Every once in a while I am summoned North to ensure our somewhat mad golden retriever is fed, watered and exercised while the usual inhabitants of the house are elsewhere. This tends to involve lengthy train journeys and using up some annual leave, but what I need to remember is that actually, it is also a series of days of freedom in a beautiful setting, with no other demands on my time than those of the dog's routine.
In fact, my most recent visit has been particularly revealing in terms of how a negative could be turned into a positive, and how looking on the bright side can really transform an experience.
Problem the first: the dog and knitting do not work very well together. She likes to be fussed, and in particular sees the times in which the humans are in soft chairs as times for putting her head in your lap and licking / investigating whatever you may be holding.
Solution: Pack a sewing machine. It might seem a little crazy, but actually, my sewing machine does fit in my suitcase, and I'm (thankfully) strong enough to carry heavy things.
Problem the second: the planned project I had thought I could whip through on this long weekend has a significant decision outstanding on it, and was not ready to bring.
Solution: Let's start all the things! I have a fabric and pattern stash for exactly this sort of eventuality, and in fact very rarely buy that fabric without a pattern / project in mind for it (otherwise I end up with the wrong amounts of stuff), so out came the box of fabric, and the box of patterns, and with a quick notions check - I have a zip stash too, and a collection of thread, I was all set.
Problem the third: I forgot to pack my dress-making shears.
Solution: turns out I'm in a house where I can put my hand on shears, and tape measures, without much difficulty!
Solution: after 15 years of sewing experience (but not considering myself particularly accomplished - I make it work, and the first 5 years were characterised by student theatre, where if it will last the week of the show, and pass muster from the auditorium, you're golden), I discovered that I can actually draft waistband pieces and neckline facings without much difficulty. I can also sew a skirt and dress without instructions. Woot!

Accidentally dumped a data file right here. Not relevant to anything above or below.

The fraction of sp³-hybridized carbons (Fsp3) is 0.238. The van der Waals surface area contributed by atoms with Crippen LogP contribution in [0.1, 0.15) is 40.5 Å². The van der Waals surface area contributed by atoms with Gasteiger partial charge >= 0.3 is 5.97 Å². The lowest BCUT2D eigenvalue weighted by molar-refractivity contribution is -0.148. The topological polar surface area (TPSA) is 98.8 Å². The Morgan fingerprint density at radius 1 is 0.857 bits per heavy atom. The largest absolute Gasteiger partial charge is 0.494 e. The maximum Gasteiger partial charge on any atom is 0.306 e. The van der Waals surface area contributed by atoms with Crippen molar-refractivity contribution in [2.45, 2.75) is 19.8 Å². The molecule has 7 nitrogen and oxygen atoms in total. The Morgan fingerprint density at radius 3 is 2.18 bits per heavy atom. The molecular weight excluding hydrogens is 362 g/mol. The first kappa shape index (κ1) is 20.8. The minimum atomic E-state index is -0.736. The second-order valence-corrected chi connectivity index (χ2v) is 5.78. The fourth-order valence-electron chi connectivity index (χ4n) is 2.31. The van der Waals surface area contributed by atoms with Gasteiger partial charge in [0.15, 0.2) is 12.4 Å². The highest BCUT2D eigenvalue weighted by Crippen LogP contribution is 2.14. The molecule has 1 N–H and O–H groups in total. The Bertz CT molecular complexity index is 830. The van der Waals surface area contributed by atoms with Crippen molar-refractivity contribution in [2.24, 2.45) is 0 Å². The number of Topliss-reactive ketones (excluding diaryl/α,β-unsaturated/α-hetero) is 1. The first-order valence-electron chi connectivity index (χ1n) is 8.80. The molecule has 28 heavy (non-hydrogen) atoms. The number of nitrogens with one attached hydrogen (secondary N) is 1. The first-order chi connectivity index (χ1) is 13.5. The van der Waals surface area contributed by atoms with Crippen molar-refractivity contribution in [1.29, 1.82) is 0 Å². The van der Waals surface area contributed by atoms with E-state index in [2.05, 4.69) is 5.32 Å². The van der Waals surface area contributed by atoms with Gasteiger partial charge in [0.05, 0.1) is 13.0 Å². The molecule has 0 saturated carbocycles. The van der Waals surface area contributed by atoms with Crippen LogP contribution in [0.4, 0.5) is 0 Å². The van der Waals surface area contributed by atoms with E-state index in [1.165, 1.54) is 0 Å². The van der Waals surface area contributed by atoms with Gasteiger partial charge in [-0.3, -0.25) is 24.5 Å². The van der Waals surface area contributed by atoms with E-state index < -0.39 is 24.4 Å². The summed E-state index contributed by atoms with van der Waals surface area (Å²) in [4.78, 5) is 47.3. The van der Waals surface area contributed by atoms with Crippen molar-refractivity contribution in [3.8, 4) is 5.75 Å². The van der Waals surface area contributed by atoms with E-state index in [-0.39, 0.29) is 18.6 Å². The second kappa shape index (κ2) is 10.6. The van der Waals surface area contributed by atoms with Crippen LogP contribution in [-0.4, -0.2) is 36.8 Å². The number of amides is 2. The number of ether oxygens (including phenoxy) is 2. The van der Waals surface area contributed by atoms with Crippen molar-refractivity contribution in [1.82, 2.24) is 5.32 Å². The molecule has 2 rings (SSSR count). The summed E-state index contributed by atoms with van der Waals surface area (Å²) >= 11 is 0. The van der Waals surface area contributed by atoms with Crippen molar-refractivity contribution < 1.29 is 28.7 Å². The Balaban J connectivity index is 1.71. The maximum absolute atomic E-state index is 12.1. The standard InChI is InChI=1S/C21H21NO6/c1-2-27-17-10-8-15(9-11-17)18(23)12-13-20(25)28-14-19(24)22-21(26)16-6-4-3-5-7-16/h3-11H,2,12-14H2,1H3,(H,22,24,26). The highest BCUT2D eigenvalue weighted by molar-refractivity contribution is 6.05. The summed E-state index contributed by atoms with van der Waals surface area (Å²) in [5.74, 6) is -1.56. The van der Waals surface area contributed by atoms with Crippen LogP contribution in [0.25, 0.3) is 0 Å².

Pins travelled surprisingly well in their pincushion, and cutting out
was straightforward - barring the fact that my knees don't like the
floor as much as the pins and scissors do. Sewing up was actually very enjoyable, and the dog seemed quite content to remain under the table while the work was being done above it!
So at the end of the weekend, what do I have to show for it? A new Belcarra top for work, which fits and will hopefully serve me well if summer has in fact actually arrived; the front (with pockets) and two back pieces of a skirt from Burda style, which needs the waistband interfacing and lining, an invisible zip and a hem (turns out the zip I found in the right colour and length was not an invisible one, and for this pattern, it would make a difference); and a third iteration of my trusty Burda style dress, to refresh the Kaffe Fassett model which I'm shocked to discover I made 5 years ago, and as a more colourful, breathable alternative to my black 'office' version.
Not bad, when considering it was combined with at least 3 hours of walking per day, and a tiny bit of knitting did also get done!
Now to address the question I don't yet have a definite answer to: why do I have to travel 300 miles to get any sewing done? Yes, knitting is easier to turn to in odd moments at home, but I do have occasional stretches of time, and weekends are just as prevalent in the Midlands as the North... I need to tidy. My sewing table is well set up, but it gets used to put things on, and I really need to remember that I need that space clear if I'm to get a project out, work on it, and put it away again.